35mm Technique

So you have a great medium format camera, and you’re looking for cool things to do with it. One of the coolest things you can do is load 35mm film into it. So what is so cool about going back to tiny little 35mm frames? Well, your image gets printed on the full frame, which works out to be 55x35mm. This is much wider than your average 35mm shot. But the best thing for me is that the image gets printed over the sprocket holes, resulting in fantastically interesting pictures.

35mm Three Crosses by Peter Thomsen

That’s hot! How do I do it?

For this mod you will need the following items:

– A medium format camera
– 35mm film
– Some thin rubber bands
– Foam – 2 chunky squares and a thin strip
– Black tape
– Scissors
– Changing bag or darkroom for unloading your film

See the video at YouTube

Note: 35mm must be unloaded and rewound into its canister in complete darkness. Failing to do this in complete darkness will ruin your film! If you don’t have a completely dark room, you can buy a changing bag. These aren’t expensive, and come in handy if you ever get film stuck in your camera.

How do I advance to the next frame?

You use Nicolai Morrison’s wonderful 35mm Advance Guide.
There is a small printable table for 6×6 mask.

How do I get prints?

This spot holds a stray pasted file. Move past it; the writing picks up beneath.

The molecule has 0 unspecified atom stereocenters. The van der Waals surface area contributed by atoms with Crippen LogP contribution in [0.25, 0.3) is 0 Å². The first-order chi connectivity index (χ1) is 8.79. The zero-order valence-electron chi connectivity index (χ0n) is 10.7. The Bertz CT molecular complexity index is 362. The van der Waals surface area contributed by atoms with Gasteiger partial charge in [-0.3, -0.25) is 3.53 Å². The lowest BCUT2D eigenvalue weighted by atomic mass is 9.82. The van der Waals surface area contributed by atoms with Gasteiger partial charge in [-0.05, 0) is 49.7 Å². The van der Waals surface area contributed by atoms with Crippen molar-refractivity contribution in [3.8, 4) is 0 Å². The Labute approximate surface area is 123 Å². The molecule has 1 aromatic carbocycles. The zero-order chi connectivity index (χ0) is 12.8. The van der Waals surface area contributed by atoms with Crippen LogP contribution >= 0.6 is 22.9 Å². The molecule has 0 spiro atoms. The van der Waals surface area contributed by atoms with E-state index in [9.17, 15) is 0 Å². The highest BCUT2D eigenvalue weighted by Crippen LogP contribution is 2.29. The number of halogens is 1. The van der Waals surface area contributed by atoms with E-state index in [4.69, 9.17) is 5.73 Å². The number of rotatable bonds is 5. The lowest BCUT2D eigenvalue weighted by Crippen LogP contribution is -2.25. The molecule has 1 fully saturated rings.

Unfortunately, getting prints from 35mm experiments is not the easiest thing in the world. The reason for this is that the width of each image is much wider than photo labs are used to dealing with. As a result their scanners cannot print the image properly. If you ask for prints, you’ll most likely get the center portion of your image only, which defeats the object of running 35mm through a camera.

When you get your film developed, you could ask for a contact sheet. This is a sheet of paper with your negatives printed onto it as one long strip. You can then scan this paper to produce prints.

An even better method is to scan the film using a scanner set up for medium format film. This will allow you to scan in the whole strip of the film, including all the sprocket-hole goodness. You can then take this file on CD to a photo lab and get prints done. This will probably work out more cost-effective than having all of the images printed anyway.

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